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His decades of service touched many

Orlikow inspired students to excel, achieve dreams

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He came out of Elmwood to build a career that touched the lives of countless Manitobans seeking knowledge, a better education -- and faster running times.Lionel Orlikow, who spent almost half a century as a teacher, coach and senior public servant in this province, died Thursday at Riverview Health Centre.

He was 76.

"It is a sad loss for Winnipeg," said his son John, one of Orlikow's seven children.

"He showed that everybody has potential and everybody has a right to an education."

Lionel Orlikow was born Aug. 31, 1932 and graduated with a degree in history at the University of Manitoba. Three years later, he had a master's degree in education from Harvard University and began his career as a teacher of social studies, English and physical education at Lord Selkirk Junior High School in Elmwood, the neighbourhood he had known as a boy.

Two years later, Orlikow moved to Kelvin High School to teach and coach cross-country running.

It was a relationship that would last four decades.

After attending university in Chicago to obtain his doctorate, Orlikow taught at university in Toronto before returning to Winnipeg to join the provincial education department, rising to the rank of deputy minister.

He later helped develop Manitoba's first adult education centres.

Between 1988 and 1998, Orlikow was a school trustee in what was then called Winnipeg School Division 1.

He also continued to coach running at Kelvin, prolonging his affair with a sport in which he excelled as a boy.

In fact, in the democratic Orlikow household, the children had no say in one area: whether to run cross-country.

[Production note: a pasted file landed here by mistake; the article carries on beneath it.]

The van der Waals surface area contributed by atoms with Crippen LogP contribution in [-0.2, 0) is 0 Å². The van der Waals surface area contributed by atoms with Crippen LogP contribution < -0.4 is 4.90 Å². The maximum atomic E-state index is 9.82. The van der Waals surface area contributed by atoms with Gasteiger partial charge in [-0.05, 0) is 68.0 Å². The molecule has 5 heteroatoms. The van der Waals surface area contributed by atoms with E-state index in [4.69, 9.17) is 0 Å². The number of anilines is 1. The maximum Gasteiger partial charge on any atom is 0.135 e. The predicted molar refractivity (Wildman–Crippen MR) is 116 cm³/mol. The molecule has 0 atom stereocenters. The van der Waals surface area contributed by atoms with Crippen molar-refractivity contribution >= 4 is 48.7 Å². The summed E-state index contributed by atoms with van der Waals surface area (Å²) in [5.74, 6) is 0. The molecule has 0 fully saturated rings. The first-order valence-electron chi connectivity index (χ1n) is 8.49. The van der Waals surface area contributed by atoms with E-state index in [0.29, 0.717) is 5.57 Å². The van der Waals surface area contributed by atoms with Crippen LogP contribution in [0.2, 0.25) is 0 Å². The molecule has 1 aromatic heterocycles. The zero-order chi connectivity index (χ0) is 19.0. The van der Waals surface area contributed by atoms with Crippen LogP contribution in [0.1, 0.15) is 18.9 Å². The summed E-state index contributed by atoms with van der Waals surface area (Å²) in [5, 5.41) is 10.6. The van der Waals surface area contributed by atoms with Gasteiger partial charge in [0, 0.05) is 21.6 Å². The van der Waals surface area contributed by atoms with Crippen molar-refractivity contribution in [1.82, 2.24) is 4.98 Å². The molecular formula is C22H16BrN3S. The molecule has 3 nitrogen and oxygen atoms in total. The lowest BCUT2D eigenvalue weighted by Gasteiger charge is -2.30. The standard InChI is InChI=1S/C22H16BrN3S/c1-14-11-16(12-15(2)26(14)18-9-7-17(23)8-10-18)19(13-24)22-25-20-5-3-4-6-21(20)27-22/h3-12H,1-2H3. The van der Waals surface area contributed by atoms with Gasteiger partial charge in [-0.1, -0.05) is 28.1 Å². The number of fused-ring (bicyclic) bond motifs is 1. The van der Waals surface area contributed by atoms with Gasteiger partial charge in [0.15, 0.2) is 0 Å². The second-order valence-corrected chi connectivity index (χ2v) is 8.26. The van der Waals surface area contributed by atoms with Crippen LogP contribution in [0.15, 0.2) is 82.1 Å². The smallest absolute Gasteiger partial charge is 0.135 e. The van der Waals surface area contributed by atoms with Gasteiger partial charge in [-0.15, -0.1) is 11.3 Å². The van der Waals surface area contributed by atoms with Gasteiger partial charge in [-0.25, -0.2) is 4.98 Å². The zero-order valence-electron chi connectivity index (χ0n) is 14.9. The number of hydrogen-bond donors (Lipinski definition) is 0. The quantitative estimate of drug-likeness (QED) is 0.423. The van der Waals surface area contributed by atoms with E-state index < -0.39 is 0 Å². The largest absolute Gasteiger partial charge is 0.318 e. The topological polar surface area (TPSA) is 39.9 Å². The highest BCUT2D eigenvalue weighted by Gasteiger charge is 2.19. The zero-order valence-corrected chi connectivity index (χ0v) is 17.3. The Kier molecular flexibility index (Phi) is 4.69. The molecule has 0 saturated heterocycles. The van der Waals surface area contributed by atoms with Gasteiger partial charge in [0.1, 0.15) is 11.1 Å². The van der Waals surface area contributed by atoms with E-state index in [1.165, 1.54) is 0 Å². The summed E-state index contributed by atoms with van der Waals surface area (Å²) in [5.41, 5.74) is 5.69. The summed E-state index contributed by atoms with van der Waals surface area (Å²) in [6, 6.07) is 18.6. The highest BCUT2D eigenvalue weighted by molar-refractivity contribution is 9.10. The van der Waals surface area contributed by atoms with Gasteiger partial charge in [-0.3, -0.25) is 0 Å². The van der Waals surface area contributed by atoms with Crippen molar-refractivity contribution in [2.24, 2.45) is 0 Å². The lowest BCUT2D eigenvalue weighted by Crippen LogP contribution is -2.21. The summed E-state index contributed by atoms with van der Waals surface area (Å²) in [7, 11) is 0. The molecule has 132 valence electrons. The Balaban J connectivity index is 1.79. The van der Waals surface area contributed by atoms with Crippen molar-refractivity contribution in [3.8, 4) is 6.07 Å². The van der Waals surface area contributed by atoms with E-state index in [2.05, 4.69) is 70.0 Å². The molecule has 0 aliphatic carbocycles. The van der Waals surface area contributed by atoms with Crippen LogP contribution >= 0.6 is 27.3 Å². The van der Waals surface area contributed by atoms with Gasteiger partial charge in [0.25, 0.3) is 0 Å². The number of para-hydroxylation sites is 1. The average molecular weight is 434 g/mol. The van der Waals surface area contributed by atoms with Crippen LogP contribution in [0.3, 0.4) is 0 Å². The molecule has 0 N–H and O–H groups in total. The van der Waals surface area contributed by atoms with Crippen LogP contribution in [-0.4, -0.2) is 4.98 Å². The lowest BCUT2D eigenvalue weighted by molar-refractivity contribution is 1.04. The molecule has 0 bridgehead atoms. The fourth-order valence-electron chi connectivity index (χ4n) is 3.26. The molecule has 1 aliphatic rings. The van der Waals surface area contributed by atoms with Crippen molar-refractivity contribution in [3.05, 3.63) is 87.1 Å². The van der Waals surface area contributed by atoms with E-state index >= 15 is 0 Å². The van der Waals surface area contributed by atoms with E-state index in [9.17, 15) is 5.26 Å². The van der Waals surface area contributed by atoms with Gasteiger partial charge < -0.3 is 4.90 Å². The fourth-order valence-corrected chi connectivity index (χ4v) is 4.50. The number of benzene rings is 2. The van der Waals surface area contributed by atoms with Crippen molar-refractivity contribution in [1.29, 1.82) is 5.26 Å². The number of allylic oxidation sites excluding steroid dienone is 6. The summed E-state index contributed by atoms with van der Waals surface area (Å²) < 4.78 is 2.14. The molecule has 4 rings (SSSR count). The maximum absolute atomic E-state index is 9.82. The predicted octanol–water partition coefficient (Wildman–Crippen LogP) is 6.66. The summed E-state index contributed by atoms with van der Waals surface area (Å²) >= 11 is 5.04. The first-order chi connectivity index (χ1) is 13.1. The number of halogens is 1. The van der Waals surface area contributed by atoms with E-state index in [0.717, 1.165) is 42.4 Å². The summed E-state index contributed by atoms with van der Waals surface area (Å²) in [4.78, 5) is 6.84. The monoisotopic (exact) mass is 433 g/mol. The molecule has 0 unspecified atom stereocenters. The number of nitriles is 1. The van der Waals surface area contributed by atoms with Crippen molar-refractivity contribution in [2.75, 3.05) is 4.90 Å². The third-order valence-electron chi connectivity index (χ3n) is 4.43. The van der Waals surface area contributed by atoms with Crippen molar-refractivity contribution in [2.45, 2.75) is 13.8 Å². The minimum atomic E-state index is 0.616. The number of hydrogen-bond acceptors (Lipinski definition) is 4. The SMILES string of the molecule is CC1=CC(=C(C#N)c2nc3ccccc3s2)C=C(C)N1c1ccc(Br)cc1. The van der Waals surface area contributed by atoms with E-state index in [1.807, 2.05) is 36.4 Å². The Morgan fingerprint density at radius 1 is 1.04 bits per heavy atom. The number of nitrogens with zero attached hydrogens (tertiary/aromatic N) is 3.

"My father was very keen on letting us make our own choices," said John Orlikow. "(Cross-country running) wasn't one of them."

Orlikow kids often tagged along to cross-country meets and later took part in the sport themselves, his son added.

In his personal life, Lionel Orlikow also stood out.

His son chuckled when he recalled how his father was the last person to deliver milk in Winnipeg by horse and buggy.

Then, in the late '40s, Lionel, "a North End Jew" in the words of his son, met and later married his mother, Anne, who had grown up Catholic in River Heights.

"Mom and Dad were trailblazers even then," John Orlikow said.

"In those days, those two sides never met."

Politics was never far from Lionel Orlikow's life. Not only did he work with politicians, his brother David was a New Democratic Party member of Parliament for 26 years until 1988.

Lionel himself even dabbled with a political career, his son remembered, though not very successfully.

Once, as a candidate in a provincial election, Lionel brought an organ grinder and monkey to Grant Park Shopping Centre to raise awareness about his candidacy.

"The monkey threw up," John Orlikow said, laughing. "It was just chaos."

The principled Orlikow often had trouble with the give-and-take of political life, John added.

Lionel Orlikow retired in 2002. His health declined, however, and he died at Riverview centre. His family will hold a private funeral.

A public ceremony is planned for 1 p.m., Dec. 21 at Kelvin High School, the family said.

Republished from the Winnipeg Free Press print edition December 12, 2008 A11

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